I'll give the quaternion to rotation matrix routine first, since it's the shortest. I merely needed to modify my Rodrigues routine in this answer:

Needs["Quaternions"];

quaternionToRotation[qq_] /; QuaternionQ[ToQuaternion[qq]] :=
Module[{q = ToQuaternion[qq], aim, r},
aim = AbsIJK[q]; r = Re[q];
If[aim == 0, Return[IdentityMatrix[3], Module]];
First[LinearAlgebraPrivateMatrixPolynomial[
{Prepend[2 aim {r, aim}/(r^2 + aim^2), 1]},
-LeviCivitaTensor[3, List].(Rest[List @@ q]/aim)]]]


(Use LinearAlgebraMatrixPolynomial[] in versions before 11.2.)

Now, for the more complicated direction of converting a rotation matrix to a quaternion. I will provide two methods I found in the literature. This first one is due to Markley, which is a modification of an earlier method due to Sheppard*:

rotationToQuaternion[m_?OrthogonalMatrixQ] := Module[{d, v, xm},
d = Diagonal[m];
v = {{m[[3, 2]] - m[[2, 3]], m[[1, 3]] - m[[3, 1]], m[[2, 1]] - m[[1, 2]]}};
xm = IdentityMatrix[4] +
DiagonalMatrix[{{1, 1, 1}, {1, -1, -1}, {-1, 1, -1}, {-1, -1, 1}}.d] +
ArrayFlatten[{{0, v}, {Transpose[v], 2 Symmetrize[m - DiagonalMatrix[d]]}}];
Sign[Apply[Quaternion, First[MaximalBy[xm, Norm]]]]]


The second method I present is due to Bar-Itzhack:

rotationToQuaternion2[m_?OrthogonalMatrixQ] := Module[{d, v, xm},
d = Diagonal[m];
v = {{m[[3, 2]] - m[[2, 3]], m[[1, 3]] - m[[3, 1]], m[[2, 1]] - m[[1, 2]]}};
xm = DiagonalMatrix[{{1, 1, 1}, {1, -1, -1}, {-1, 1, -1}, {-1, -1, 1}}.d] +
ArrayFlatten[{{0, v}, {Transpose[v], 2 Symmetrize[m - DiagonalMatrix[d]]}}];
Sign[Apply[Quaternion, First[Eigenvectors[xm, 1]]]]]


(The observant reader ought to notice the similarities in the two methods.)

At this juncture, let me remind the leader that a quaternion $$\mathbf q$$ and its negative correspond to the same rotation. If needed, one can modify the conversion routines so that a quaternion with positive real part is always returned.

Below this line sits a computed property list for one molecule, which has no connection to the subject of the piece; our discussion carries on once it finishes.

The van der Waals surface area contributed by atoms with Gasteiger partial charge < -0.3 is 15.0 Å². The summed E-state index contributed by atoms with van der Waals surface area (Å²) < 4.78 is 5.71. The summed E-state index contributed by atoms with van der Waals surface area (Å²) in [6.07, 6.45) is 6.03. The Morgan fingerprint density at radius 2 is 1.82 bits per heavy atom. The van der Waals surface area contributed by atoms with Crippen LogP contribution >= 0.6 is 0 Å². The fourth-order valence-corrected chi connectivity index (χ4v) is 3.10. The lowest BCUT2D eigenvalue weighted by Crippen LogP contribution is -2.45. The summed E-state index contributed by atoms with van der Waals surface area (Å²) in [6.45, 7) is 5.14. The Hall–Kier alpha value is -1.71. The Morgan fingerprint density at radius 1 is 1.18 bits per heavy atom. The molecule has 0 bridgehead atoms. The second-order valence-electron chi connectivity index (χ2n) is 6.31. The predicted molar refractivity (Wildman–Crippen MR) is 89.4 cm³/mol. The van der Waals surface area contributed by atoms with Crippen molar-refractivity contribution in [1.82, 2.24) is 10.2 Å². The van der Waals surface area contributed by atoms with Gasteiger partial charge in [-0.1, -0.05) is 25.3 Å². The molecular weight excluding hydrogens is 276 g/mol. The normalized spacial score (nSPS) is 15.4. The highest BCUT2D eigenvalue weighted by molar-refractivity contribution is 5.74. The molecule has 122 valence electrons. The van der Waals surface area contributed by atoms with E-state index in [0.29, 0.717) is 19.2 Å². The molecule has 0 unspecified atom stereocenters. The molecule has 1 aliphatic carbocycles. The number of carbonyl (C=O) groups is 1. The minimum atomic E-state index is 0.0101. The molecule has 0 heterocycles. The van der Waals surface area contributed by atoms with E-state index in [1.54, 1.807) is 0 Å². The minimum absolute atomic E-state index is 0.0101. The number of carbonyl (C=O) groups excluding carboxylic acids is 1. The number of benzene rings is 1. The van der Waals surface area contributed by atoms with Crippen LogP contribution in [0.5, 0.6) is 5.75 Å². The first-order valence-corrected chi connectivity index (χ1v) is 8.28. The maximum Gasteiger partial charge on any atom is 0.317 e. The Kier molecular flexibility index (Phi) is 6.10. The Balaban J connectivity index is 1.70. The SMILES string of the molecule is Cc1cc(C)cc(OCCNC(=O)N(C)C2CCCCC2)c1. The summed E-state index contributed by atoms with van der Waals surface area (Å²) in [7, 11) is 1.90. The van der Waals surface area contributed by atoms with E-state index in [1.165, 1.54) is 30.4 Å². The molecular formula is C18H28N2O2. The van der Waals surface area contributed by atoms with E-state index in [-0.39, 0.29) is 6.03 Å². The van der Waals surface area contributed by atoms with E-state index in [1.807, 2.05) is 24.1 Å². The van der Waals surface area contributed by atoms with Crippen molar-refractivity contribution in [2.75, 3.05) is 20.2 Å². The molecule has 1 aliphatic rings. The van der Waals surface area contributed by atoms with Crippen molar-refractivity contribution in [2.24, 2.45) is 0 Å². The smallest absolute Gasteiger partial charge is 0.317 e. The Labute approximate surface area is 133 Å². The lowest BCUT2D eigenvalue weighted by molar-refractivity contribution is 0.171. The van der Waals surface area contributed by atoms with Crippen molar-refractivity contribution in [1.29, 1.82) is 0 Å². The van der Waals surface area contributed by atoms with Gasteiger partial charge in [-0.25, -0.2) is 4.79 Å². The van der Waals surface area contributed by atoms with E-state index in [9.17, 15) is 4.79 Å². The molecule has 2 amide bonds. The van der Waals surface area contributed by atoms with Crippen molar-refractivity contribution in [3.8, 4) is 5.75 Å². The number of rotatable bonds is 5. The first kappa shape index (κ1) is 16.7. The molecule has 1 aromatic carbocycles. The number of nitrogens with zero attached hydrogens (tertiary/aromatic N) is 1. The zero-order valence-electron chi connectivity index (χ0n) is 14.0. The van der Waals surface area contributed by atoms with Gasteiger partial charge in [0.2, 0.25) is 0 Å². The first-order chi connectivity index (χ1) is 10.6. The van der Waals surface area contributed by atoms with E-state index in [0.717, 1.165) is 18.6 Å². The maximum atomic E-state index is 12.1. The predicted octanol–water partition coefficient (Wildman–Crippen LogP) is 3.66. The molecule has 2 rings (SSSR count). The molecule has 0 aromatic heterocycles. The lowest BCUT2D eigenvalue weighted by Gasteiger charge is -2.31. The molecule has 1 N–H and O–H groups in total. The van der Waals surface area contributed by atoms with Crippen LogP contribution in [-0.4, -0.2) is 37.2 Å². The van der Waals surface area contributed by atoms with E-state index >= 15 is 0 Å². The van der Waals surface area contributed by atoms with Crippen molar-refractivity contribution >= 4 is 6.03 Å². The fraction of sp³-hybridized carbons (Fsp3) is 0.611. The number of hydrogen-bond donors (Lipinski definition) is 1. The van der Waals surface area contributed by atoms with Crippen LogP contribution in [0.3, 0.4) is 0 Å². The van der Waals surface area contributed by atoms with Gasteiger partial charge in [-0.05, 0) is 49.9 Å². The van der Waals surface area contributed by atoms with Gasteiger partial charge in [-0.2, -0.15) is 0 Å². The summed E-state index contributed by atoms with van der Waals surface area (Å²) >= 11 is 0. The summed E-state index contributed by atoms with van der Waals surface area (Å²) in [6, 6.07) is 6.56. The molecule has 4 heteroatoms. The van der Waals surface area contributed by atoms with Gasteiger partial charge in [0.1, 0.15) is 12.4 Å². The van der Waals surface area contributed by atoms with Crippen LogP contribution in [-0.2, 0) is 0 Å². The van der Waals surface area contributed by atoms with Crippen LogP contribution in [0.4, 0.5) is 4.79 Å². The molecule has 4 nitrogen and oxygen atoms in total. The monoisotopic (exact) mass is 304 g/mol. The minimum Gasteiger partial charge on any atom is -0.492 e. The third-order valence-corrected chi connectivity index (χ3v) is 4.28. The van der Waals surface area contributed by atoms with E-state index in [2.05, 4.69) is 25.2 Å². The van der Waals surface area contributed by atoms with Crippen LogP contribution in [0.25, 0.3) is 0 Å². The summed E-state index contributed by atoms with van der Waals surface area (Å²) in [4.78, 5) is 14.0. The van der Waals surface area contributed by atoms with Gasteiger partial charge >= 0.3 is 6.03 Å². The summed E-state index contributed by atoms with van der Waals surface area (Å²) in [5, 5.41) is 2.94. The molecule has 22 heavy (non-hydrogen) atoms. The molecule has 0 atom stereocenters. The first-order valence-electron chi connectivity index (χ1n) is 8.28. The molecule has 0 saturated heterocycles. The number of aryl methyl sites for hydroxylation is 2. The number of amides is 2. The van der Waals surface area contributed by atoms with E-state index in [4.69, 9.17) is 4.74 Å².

Now, for tests:

BlockRandom[SeedRandom[42]; (* for reproducibility *)
tstq = Apply[Quaternion, Normalize[RandomVariate[NormalDistribution[], 4]]]];

Norm[rotationToQuaternion[quaternionToRotation[tstq]] + tstq]
1.54074*10^-32

Norm[rotationToQuaternion2[quaternionToRotation[tstq]] - tstq]
3.08149*10^-32

BlockRandom[SeedRandom[42]; (* for reproducibility *)
tst = Orthogonalize[# Det[#]] &[RandomVariate[NormalDistribution[], {3, 3}]]];

Norm[quaternionToRotation[rotationToQuaternion[tst]] - tst]
5.23541*10^-16

Norm[quaternionToRotation[rotationToQuaternion2[tst]] - tst]
2.37306*10^-16


* - altho it may not look it, the article by Sheppard is at the end of the PDF from that link.

Update 9/15/2019

An even faster and more accurate method due to Sarabandi, Perez-Gracia, and Thomas, based on the Cayley representation of the rotation matrix, can be very simply implemented in Mathematica:

rotationToQuaternionCayley[m_?OrthogonalMatrixQ] :=
With[{s = {{m[[3, 2]] - m[[2, 3]], m[[1, 3]] - m[[3, 1]], m[[2, 1]] - m[[1, 2]]},
{0, m[[2, 1]] + m[[1, 2]], m[[1, 3]] + m[[3, 1]]},
{0, 0, m[[3, 2]] + m[[2, 3]]}}},
Apply[Quaternion, Prepend[Sign[First[s]], 1]
Map[Norm, DiagonalMatrix[Prepend[NestList[RotateRight, {1, -1, -1}, 2],
{1, 1, 1}].Diagonal[m] + 1] +
((# + Transpose[#]) &[PadLeft[s, {-4, 4}]])]/4]]
`
• (Relatedly, see this thread for routines to derive the axis-angle representation of a rotation matrix.) Commented Mar 22, 2018 at 15:53